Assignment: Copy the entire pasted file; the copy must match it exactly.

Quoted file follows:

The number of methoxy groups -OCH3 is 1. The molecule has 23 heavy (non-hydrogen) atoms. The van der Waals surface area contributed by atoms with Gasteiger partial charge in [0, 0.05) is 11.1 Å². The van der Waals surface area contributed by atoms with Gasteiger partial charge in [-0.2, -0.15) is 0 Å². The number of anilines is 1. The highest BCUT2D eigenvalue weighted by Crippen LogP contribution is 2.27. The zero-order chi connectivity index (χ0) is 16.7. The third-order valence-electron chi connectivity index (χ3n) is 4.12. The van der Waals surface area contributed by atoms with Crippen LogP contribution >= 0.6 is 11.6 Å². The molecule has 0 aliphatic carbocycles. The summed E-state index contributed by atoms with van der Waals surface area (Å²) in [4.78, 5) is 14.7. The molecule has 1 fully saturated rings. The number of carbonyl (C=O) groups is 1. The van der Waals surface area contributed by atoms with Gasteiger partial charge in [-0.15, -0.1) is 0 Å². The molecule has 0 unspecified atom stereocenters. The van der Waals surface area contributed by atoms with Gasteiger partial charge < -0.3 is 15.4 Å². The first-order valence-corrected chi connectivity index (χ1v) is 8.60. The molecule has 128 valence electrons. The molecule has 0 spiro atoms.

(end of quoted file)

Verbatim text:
The number of methoxy groups -OCH3 is 1. The molecule has 23 heavy (non-hydrogen) atoms. The van der Waals surface area contributed by atoms with Gasteiger partial charge in [0, 0.05) is 11.1 Å². The van der Waals surface area contributed by atoms with Gasteiger partial charge in [-0.2, -0.15) is 0 Å². The number of anilines is 1. The highest BCUT2D eigenvalue weighted by Crippen LogP contribution is 2.27. The zero-order chi connectivity index (χ0) is 16.7. The third-order valence-electron chi connectivity index (χ3n) is 4.12. The van der Waals surface area contributed by atoms with Crippen LogP contribution >= 0.6 is 11.6 Å². The molecule has 0 aliphatic carbocycles. The summed E-state index contributed by atoms with van der Waals surface area (Å²) in [4.78, 5) is 14.7. The molecule has 1 fully saturated rings. The number of carbonyl (C=O) groups is 1. The van der Waals surface area contributed by atoms with Gasteiger partial charge in [-0.15, -0.1) is 0 Å². The molecule has 0 unspecified atom stereocenters. The van der Waals surface area contributed by atoms with Gasteiger partial charge < -0.3 is 15.4 Å². The first-order valence-corrected chi connectivity index (χ1v) is 8.60. The molecule has 128 valence electrons. The molecule has 0 spiro atoms.